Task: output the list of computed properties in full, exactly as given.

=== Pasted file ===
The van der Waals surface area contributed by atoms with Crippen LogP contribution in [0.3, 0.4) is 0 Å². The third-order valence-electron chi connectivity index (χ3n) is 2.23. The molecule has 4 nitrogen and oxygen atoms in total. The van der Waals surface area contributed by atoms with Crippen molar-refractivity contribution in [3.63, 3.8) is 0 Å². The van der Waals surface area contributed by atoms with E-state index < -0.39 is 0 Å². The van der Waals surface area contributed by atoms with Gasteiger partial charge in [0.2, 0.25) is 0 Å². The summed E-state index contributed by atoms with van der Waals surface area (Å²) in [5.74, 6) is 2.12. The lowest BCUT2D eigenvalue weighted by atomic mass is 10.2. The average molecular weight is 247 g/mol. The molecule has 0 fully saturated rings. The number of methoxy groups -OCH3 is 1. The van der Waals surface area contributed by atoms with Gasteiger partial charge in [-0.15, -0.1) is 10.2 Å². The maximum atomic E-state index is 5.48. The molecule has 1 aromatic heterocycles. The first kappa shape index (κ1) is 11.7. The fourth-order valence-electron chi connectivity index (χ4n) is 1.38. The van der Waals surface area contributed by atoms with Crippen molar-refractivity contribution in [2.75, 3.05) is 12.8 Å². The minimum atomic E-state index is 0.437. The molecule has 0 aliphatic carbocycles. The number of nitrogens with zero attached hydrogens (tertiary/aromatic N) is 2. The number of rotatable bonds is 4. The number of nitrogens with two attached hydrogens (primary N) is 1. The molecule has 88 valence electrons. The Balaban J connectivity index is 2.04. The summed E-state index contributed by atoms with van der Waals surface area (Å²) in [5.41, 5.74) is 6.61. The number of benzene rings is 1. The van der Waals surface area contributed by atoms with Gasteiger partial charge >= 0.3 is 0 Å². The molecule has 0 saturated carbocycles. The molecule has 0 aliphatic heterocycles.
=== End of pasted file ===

The van der Waals surface area contributed by atoms with Crippen LogP contribution in [0.3, 0.4) is 0 Å². The third-order valence-electron chi connectivity index (χ3n) is 2.23. The molecule has 4 nitrogen and oxygen atoms in total. The van der Waals surface area contributed by atoms with Crippen molar-refractivity contribution in [3.63, 3.8) is 0 Å². The van der Waals surface area contributed by atoms with E-state index < -0.39 is 0 Å². The van der Waals surface area contributed by atoms with Gasteiger partial charge in [0.2, 0.25) is 0 Å². The summed E-state index contributed by atoms with van der Waals surface area (Å²) in [5.74, 6) is 2.12. The lowest BCUT2D eigenvalue weighted by atomic mass is 10.2. The average molecular weight is 247 g/mol. The molecule has 0 fully saturated rings. The number of methoxy groups -OCH3 is 1. The van der Waals surface area contributed by atoms with Gasteiger partial charge in [-0.15, -0.1) is 10.2 Å². The maximum atomic E-state index is 5.48. The molecule has 1 aromatic heterocycles. The first kappa shape index (κ1) is 11.7. The fourth-order valence-electron chi connectivity index (χ4n) is 1.38. The van der Waals surface area contributed by atoms with Crippen molar-refractivity contribution in [2.75, 3.05) is 12.8 Å². The minimum atomic E-state index is 0.437. The molecule has 0 aliphatic carbocycles. The number of nitrogens with zero attached hydrogens (tertiary/aromatic N) is 2. The number of rotatable bonds is 4. The number of nitrogens with two attached hydrogens (primary N) is 1. The molecule has 88 valence electrons. The Balaban J connectivity index is 2.04. The summed E-state index contributed by atoms with van der Waals surface area (Å²) in [5.41, 5.74) is 6.61. The number of benzene rings is 1. The van der Waals surface area contributed by atoms with Gasteiger partial charge >= 0.3 is 0 Å². The molecule has 0 saturated carbocycles. The molecule has 0 aliphatic heterocycles.